- As the South by Southwest tech conference began in Austin on Friday, Silicon Valley Bank failed.
- The annual festival is known for attracting hundreds of startup founders and tech investors.
- Attendees from startupland are privately scrambling to make sense of the news.
As South By Southwest kicked off in earnest on Friday, many attendees were privately panicking.
The annual festival, which hosts thousands of attendees from across the entertainment, politics, business, and tech worlds, began its first day with the news that Silicon Valley Bank had been placed under the control of the FDIC after thousands of customers rushed to pull their money out.
Nearly half of all US venture-backed startups use the bank’s services, according to its website, and in the midst of its implosion, many of them were left scrambling to secure their companies’ funds.
The festival is known for attracting startup founders, employees, and investors, who participate in the many panels and networking events over the first half of the 10-day run of the conference. And many attendees, who could be seen sporting the orange “Interactive” badge, were glued to their phones and computers inside the convention center and badge holder lounge.
Jessica Lessin, founder and CEO of The Information, tweeted on Friday that the SVB news was “by far the most insane experience” of her career. Later on Friday, Lessin shared an Instagram story post showing her SVB credit card being declined while she traveled to SXSW.
“The reality of this moment is we’re really waiting to see how bad things get — or if they stabilize,” Lessin told Insider. She described the situation as moreso a “distraction,” rather than a cloud over SXSW.
For Facebook whistleblower Frances Haugen, who is a speaker at SXSW this year, the potential ripple effects of SVB’s collapse and the US government’s pending action are top of mind.
“It seems likely that if the government does not step in to stop the contagion kicked off by SVB’s bank run, we will see more regional (or even large) banks fail,” Haugen told Insider. “I worry though that Biden will feel he can’t act because of public hostility towards Big Tech, even though Big Tech will benefit from SVB taking out the startup community. It’s remarkable to think the collateral damage of bad behavior by large tech firms could be financial chaos that impact Main Street.”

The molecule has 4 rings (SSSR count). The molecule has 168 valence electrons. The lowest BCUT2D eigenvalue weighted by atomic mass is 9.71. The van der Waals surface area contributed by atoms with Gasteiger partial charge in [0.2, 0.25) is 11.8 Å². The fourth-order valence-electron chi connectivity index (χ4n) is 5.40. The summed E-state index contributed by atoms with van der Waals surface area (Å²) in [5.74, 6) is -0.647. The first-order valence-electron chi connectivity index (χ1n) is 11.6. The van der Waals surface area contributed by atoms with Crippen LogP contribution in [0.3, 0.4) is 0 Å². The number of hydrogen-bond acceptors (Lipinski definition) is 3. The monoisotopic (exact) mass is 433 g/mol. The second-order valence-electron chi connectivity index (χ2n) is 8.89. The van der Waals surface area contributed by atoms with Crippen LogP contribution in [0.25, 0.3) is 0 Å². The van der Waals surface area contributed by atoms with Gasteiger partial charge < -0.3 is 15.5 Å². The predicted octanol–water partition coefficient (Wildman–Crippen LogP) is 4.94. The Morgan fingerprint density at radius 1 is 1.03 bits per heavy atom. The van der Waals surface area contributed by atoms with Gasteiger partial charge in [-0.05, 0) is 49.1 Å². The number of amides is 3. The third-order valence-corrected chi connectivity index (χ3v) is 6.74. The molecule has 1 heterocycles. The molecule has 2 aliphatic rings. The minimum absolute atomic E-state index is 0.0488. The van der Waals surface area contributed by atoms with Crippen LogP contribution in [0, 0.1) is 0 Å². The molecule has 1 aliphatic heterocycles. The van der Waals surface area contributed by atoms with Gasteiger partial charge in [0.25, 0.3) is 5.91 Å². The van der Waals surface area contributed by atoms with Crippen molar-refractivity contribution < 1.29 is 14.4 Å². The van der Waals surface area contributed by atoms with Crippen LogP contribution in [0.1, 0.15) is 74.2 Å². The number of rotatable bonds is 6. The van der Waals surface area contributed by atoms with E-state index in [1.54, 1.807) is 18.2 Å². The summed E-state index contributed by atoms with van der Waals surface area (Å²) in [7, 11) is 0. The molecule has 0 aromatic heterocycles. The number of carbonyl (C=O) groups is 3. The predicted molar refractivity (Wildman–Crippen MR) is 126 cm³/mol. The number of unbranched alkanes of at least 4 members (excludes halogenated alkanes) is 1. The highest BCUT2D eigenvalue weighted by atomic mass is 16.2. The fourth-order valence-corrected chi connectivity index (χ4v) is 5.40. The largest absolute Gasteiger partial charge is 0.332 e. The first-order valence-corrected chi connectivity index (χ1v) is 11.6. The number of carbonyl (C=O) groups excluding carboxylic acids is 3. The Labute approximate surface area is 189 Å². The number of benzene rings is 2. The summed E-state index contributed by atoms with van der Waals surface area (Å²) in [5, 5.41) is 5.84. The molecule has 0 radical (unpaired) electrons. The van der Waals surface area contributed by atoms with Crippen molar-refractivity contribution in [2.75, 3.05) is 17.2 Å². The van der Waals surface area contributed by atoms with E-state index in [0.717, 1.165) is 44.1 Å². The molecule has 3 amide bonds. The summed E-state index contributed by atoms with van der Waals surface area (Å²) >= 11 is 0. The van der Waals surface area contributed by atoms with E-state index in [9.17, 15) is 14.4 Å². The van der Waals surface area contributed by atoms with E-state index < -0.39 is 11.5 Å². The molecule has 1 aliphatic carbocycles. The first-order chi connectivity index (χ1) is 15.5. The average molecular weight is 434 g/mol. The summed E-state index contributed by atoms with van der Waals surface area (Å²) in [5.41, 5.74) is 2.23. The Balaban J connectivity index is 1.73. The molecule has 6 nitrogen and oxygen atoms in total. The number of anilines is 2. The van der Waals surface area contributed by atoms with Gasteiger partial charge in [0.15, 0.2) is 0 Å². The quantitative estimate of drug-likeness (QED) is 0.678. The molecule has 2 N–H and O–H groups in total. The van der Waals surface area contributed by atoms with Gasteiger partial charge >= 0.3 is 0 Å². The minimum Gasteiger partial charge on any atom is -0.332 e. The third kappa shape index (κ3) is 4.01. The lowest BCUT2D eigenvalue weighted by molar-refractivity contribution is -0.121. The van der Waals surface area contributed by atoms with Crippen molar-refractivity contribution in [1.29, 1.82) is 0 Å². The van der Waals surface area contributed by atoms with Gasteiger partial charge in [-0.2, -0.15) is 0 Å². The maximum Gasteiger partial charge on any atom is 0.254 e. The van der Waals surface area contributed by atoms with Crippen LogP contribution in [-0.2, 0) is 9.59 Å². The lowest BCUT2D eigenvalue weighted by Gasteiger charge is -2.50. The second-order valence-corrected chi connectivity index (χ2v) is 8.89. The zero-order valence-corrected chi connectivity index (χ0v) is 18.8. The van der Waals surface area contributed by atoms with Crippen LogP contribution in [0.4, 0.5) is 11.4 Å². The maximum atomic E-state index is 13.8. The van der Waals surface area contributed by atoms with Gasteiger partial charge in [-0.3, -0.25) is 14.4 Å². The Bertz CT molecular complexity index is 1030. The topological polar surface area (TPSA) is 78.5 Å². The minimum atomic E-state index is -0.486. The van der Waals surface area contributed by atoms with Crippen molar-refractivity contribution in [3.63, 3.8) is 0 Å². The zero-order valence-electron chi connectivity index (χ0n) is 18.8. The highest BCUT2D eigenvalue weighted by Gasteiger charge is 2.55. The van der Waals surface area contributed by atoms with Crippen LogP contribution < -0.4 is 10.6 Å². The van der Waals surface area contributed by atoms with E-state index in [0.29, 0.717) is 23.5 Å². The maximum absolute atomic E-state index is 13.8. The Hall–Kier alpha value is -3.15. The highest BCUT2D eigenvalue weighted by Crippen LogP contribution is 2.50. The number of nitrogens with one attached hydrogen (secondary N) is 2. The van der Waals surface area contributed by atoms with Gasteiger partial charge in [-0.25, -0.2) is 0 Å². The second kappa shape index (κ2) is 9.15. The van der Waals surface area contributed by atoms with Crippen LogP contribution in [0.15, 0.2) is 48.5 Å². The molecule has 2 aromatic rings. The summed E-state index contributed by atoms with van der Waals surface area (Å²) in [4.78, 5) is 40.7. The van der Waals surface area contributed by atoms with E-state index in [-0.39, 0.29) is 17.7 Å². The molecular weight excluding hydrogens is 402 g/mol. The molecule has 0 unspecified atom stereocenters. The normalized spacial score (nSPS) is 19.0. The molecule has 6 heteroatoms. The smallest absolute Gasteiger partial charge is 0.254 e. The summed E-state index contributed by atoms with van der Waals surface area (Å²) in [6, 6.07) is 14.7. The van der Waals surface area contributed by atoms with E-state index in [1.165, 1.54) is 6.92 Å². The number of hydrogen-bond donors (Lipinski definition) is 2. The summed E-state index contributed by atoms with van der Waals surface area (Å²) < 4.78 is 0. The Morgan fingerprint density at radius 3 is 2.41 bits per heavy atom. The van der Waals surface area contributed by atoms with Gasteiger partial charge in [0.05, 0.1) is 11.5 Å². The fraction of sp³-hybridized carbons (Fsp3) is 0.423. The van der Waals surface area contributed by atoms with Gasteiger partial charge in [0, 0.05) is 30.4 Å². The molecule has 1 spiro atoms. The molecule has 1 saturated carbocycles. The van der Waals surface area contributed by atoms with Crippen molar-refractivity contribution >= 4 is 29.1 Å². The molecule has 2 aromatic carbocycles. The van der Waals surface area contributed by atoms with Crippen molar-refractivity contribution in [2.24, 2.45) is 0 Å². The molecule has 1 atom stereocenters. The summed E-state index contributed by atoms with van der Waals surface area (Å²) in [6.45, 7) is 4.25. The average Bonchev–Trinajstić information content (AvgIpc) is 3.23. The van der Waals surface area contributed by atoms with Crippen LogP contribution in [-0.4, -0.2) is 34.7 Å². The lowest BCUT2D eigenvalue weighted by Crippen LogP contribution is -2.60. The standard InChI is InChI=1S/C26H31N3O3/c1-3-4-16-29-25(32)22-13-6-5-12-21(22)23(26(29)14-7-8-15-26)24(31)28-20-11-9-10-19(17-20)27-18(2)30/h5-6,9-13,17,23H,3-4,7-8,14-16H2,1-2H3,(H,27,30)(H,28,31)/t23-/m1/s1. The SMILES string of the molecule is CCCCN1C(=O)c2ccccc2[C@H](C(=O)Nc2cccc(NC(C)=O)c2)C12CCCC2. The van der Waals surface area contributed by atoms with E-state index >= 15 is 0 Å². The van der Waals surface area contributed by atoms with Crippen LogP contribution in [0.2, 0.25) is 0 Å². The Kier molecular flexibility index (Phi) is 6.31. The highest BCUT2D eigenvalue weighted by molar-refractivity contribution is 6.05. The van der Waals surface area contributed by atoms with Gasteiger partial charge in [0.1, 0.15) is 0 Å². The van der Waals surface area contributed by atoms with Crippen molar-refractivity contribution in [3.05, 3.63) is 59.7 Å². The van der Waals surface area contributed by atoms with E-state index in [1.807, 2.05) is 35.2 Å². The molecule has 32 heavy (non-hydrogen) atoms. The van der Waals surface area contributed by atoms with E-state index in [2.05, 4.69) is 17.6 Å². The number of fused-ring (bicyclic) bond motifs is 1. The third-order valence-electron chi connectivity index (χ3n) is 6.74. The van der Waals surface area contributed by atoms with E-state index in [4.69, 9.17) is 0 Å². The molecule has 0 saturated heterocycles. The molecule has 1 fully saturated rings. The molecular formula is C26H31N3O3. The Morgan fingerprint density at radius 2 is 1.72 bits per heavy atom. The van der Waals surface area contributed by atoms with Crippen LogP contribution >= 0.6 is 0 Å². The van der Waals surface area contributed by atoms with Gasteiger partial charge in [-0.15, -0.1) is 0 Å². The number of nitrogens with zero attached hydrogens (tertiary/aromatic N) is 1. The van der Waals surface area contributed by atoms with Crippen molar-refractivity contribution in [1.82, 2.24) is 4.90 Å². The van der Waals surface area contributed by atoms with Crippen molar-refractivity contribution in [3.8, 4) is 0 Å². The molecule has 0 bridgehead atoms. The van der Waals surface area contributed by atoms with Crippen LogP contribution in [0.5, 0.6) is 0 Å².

Conway Anderson, a startup founder who flew in to Austin on Saturday, tweeted that the public chatter seemed surprisingly absent of anything around SVB’s implosion, but that in private chats, founders are sharing their concerns.
—conway (@ConwayAnderson) March 11, 2023
“The private chats versus the public chats at South By Southwest seem very different. Most people at South By are presumably aware [of Silicon Valley Bank] but everyone wants to make the most of it, and not get too sucked into things we can’t control,” Anderson said.
Roku, for instance, held 26% of its cash at SVB — roughly $487 million in deposits. But in Roku City, the media company’s interactive event at SXSW, things are looking A-Okay. Guests traveled through the pop-up recreation of Roku City and drank colorful themed cocktails at the bar while a DJ played dance music.
But while attendees may attempt to stay positive over the weekend, the tone could shift even more dramatically come Monday, when the markets reopen and startups and VCs will have to focus on the fallout once more.